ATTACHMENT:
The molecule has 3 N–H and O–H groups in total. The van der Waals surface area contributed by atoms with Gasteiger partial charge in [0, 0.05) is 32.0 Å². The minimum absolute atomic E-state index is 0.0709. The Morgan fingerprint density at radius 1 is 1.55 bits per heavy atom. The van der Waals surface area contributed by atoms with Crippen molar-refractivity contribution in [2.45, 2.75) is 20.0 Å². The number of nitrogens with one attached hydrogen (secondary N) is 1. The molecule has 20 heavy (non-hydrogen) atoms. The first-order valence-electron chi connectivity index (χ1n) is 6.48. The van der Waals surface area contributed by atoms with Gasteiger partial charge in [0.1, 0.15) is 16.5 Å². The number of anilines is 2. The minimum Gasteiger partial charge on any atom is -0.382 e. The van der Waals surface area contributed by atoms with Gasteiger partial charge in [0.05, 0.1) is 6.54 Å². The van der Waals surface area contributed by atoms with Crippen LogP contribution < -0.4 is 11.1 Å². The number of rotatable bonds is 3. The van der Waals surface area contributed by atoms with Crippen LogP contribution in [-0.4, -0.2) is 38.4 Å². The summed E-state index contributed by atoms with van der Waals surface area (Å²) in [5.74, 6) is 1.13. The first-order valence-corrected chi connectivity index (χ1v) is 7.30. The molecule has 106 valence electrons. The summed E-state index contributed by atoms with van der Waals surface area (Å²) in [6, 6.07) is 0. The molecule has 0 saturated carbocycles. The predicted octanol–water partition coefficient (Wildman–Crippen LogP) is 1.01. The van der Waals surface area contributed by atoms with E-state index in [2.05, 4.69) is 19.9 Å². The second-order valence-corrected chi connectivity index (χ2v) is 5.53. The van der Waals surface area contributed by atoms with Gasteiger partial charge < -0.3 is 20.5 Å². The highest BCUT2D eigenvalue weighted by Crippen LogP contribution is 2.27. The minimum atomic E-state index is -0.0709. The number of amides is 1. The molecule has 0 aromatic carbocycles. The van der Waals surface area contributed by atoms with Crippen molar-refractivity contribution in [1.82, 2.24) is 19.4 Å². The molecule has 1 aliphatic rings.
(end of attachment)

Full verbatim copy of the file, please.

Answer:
The molecule has 3 N–H and O–H groups in total. The van der Waals surface area contributed by atoms with Gasteiger partial charge in [0, 0.05) is 32.0 Å². The minimum absolute atomic E-state index is 0.0709. The Morgan fingerprint density at radius 1 is 1.55 bits per heavy atom. The van der Waals surface area contributed by atoms with Crippen molar-refractivity contribution in [2.45, 2.75) is 20.0 Å². The number of nitrogens with one attached hydrogen (secondary N) is 1. The molecule has 20 heavy (non-hydrogen) atoms. The first-order valence-electron chi connectivity index (χ1n) is 6.48. The van der Waals surface area contributed by atoms with Gasteiger partial charge in [0.1, 0.15) is 16.5 Å². The number of anilines is 2. The minimum Gasteiger partial charge on any atom is -0.382 e. The van der Waals surface area contributed by atoms with Gasteiger partial charge in [0.05, 0.1) is 6.54 Å². The van der Waals surface area contributed by atoms with Crippen LogP contribution < -0.4 is 11.1 Å². The number of rotatable bonds is 3. The van der Waals surface area contributed by atoms with Crippen LogP contribution in [-0.4, -0.2) is 38.4 Å². The summed E-state index contributed by atoms with van der Waals surface area (Å²) in [5.74, 6) is 1.13. The first-order valence-corrected chi connectivity index (χ1v) is 7.30. The molecule has 106 valence electrons. The summed E-state index contributed by atoms with van der Waals surface area (Å²) in [6, 6.07) is 0. The molecule has 0 saturated carbocycles. The predicted octanol–water partition coefficient (Wildman–Crippen LogP) is 1.01. The van der Waals surface area contributed by atoms with E-state index in [2.05, 4.69) is 19.9 Å². The second-order valence-corrected chi connectivity index (χ2v) is 5.53. The van der Waals surface area contributed by atoms with Gasteiger partial charge < -0.3 is 20.5 Å². The highest BCUT2D eigenvalue weighted by Crippen LogP contribution is 2.27. The minimum atomic E-state index is -0.0709. The number of amides is 1. The molecule has 0 aromatic carbocycles. The van der Waals surface area contributed by atoms with Crippen molar-refractivity contribution in [1.82, 2.24) is 19.4 Å². The molecule has 1 aliphatic rings.